The Marine Stewardship Council has hit back at criticism of its sustainability credentials after being accused of profiting from its certification scheme.
The charity was accused of a conflict of interest over the revenue it collected from awarding its coveted ‘eco-labels’ in a leaked internal WWF report - reported on by The Times newspaper - which claimed the MSC had a “financial interest in certification outcomes”.
Producers pay MSC 0.5% of the wholesale value of the product to use its logo on the packaging, which The Times said equated to almost three-quarters of MSC’s £15m income last year.
The report also accused the body of using “questionable practices” to make it easier for unsustainable fisheries to gain certification.
However, MSC CEO Rupert Howes insisted his organisation was “premised on stakeholder involvement, independent assessment and scientific rigour”. Evidence showed MSC-certified fisheries were delivering positive impacts, he added.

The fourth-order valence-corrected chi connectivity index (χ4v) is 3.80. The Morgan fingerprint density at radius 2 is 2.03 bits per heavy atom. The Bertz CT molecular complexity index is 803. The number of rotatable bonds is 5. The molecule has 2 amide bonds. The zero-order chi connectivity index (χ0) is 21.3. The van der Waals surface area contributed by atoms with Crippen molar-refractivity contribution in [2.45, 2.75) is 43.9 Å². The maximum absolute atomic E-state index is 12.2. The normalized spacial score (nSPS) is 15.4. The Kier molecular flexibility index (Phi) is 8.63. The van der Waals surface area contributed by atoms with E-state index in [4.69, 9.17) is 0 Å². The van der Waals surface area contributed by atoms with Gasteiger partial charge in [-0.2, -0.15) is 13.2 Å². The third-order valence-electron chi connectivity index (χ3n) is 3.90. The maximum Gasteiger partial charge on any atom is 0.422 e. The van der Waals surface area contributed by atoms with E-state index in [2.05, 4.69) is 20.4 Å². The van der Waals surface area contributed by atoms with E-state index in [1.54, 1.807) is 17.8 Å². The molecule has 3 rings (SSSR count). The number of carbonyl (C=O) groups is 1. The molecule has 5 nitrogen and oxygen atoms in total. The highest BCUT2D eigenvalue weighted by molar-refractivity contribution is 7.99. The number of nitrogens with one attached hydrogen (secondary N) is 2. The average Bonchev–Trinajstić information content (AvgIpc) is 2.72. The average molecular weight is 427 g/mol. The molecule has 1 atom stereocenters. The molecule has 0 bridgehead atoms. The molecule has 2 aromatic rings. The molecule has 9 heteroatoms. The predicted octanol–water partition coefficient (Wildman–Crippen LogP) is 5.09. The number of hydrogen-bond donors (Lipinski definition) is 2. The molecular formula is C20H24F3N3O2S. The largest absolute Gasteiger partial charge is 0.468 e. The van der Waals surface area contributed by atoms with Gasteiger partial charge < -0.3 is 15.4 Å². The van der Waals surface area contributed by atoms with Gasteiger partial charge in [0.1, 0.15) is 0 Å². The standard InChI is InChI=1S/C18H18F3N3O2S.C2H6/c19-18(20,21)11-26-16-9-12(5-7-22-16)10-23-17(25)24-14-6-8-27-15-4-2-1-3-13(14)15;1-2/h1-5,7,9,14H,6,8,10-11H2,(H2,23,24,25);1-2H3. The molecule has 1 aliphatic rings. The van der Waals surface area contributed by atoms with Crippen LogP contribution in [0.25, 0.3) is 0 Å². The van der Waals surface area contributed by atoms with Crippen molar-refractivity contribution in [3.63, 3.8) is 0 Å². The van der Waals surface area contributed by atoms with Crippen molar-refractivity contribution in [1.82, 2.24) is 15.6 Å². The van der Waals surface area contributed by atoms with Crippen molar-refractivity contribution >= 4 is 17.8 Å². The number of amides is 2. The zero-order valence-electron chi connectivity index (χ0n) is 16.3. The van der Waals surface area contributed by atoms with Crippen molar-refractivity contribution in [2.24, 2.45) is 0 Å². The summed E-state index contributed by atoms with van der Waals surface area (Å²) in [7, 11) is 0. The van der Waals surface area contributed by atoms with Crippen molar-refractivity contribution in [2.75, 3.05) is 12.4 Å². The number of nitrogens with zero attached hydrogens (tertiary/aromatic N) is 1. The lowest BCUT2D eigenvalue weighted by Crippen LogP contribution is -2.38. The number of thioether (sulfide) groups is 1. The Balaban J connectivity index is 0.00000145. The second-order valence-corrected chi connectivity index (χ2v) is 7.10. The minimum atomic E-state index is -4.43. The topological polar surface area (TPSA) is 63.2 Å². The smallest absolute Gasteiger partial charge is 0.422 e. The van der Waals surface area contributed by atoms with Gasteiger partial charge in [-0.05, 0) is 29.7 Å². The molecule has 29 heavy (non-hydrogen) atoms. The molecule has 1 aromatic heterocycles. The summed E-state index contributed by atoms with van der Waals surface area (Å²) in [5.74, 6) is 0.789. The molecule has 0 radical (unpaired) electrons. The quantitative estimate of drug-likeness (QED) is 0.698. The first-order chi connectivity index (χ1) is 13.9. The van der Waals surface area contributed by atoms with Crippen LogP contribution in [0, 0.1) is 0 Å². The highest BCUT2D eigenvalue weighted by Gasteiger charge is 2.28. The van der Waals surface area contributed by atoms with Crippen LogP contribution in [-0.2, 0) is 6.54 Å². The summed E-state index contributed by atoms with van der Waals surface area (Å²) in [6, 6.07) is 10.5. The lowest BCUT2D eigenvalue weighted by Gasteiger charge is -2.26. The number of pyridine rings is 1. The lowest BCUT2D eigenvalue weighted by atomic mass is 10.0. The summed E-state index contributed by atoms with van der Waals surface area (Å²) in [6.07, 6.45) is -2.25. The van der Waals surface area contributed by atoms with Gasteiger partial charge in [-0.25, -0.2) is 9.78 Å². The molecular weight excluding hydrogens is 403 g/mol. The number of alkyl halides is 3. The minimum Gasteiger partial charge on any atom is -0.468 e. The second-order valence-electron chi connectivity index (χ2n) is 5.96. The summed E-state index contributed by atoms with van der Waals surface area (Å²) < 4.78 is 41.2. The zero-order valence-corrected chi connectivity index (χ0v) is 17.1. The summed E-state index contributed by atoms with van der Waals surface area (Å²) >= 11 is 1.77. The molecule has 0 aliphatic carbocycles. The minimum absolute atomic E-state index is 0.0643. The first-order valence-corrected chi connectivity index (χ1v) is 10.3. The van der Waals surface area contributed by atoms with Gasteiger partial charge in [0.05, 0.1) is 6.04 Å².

“The claims reported in The Times are at odds with WWF’s global position and engagement with the MSC. With the support of WWF and our partners, MSC has established a trusted certification programme and eco-label.”
The WWF, which helped to establish the MSC 20 years ago, dismissed the report as “a draft version of an internal paper that has not been reviewed, fact-checked or balanced by the diversity of opinions within WWF.”
However, it added later this week that some elements of the report, “while inappropriately distributed”, reflected WWF’s understanding of “ongoing challenges in tuna fisheries certification in the Indian Ocean over the past five years”, with elements of the paper part of an “ongoing dialogue”.